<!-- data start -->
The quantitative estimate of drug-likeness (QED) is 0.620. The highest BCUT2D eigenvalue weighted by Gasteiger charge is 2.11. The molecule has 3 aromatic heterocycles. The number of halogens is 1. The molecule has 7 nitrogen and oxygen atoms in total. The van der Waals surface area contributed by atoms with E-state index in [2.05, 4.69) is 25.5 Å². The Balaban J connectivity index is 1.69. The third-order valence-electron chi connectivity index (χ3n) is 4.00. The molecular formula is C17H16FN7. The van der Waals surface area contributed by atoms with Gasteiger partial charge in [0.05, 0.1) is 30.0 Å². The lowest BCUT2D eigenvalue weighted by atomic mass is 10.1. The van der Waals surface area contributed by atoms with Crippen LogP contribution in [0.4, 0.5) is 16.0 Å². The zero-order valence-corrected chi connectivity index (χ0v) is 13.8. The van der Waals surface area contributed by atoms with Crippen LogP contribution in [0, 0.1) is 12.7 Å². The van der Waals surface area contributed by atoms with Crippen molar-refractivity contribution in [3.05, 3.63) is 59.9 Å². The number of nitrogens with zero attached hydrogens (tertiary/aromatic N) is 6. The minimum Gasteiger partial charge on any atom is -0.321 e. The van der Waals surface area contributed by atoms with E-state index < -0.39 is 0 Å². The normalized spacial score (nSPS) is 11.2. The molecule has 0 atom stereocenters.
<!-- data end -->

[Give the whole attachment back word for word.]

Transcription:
The quantitative estimate of drug-likeness (QED) is 0.620. The highest BCUT2D eigenvalue weighted by Gasteiger charge is 2.11. The molecule has 3 aromatic heterocycles. The number of halogens is 1. The molecule has 7 nitrogen and oxygen atoms in total. The van der Waals surface area contributed by atoms with E-state index in [2.05, 4.69) is 25.5 Å². The Balaban J connectivity index is 1.69. The third-order valence-electron chi connectivity index (χ3n) is 4.00. The molecular formula is C17H16FN7. The van der Waals surface area contributed by atoms with Gasteiger partial charge in [0.05, 0.1) is 30.0 Å². The lowest BCUT2D eigenvalue weighted by atomic mass is 10.1. The van der Waals surface area contributed by atoms with Crippen LogP contribution in [0.4, 0.5) is 16.0 Å². The zero-order valence-corrected chi connectivity index (χ0v) is 13.8. The van der Waals surface area contributed by atoms with Crippen LogP contribution in [0, 0.1) is 12.7 Å². The van der Waals surface area contributed by atoms with Crippen molar-refractivity contribution in [3.05, 3.63) is 59.9 Å². The number of nitrogens with zero attached hydrogens (tertiary/aromatic N) is 6. The minimum Gasteiger partial charge on any atom is -0.321 e. The van der Waals surface area contributed by atoms with E-state index < -0.39 is 0 Å². The normalized spacial score (nSPS) is 11.2. The molecule has 0 atom stereocenters.